It’s a bit late for Senate President Karen Fann to act like she sincerely cares that public records held by a private company — Cyber Ninjas — will be difficult, if not impossible, to retrieve.

Sen. Fann sent a letter last week to the company hired by the Senate to conduct the partisan 2020 election audit of Maricopa County ballots. She’s demanding the company turn over thousands of records related to the audit which a judge has ruled are public,and therefore are subject to the state’s Public Records Law.

Cyber Ninjas has refused and stated numerous time to media outlets that it has no intention of turning over the records.

How did we get in this situation?

Blame Sen. Fann. When a public watchdog group, American Oversight, requested all records related to the audit months ago, Sen. Fann hired an attorney and challenged the request. The lawyer’s first, and most ridiculous, argument focused on the idea that the Senate wasn’t subject to the Open Records Law because they crafted the measure.

Wha?

That argument held up like water in Lake Mead. A judge quickly ruled that even though Cyber Ninjas is a private entity, it was working on a government contract and generating public records, therefore the company and the Senate must comply with the Open Records Law.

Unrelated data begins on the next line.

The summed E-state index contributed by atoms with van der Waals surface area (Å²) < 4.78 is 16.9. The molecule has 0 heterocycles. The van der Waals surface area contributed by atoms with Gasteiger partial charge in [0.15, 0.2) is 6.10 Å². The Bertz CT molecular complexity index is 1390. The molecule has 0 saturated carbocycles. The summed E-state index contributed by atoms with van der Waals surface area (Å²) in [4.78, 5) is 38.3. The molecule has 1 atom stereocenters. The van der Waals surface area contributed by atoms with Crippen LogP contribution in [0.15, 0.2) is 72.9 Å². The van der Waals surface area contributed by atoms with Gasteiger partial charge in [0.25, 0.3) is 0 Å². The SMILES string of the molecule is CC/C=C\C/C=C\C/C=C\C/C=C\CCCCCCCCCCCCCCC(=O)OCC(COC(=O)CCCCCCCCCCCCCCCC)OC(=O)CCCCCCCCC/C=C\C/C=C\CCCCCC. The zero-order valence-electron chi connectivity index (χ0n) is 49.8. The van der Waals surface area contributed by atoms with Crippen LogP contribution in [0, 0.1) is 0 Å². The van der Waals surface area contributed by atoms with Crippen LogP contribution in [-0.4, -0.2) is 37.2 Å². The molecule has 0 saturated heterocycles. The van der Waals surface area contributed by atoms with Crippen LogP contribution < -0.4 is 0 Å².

The last course of action will be for a judge to impose sanctions on the Senate and Cyber Ninjas if they continue to refuse providing the records. We doubt the threat of sanctions will be enough to change the current situation, and in the end, both Sen. Fann and Cyber Ninjas will get away with the crime of hiding records from the public.

Assuming this outcome, there needs to be changes in the Arizona Open Records law to compel public officials and private companies doing business with the government to keep public records, public.

The process of collecting those records can’t be delayed until the work is done, or a media outlet or a citizen requests copies. Contracts, emails, text messages or any and all other correspondence should be filed as soon as possible on a public website.

That’s true transparency.

The delay that has happened in this situation defeats the intention of the law, which is to assure elected officials are accountable. Sen. Fann’s continuous objections to turning over the records, and her lack of effective enforcement for Cyber Ninjas are evidence that our Legislature is not committed to that accountability.

We support reforming the law to increase the consequences for government officials who flaunt the intention of true transparency and seek to conduct the public’s business out of plain view.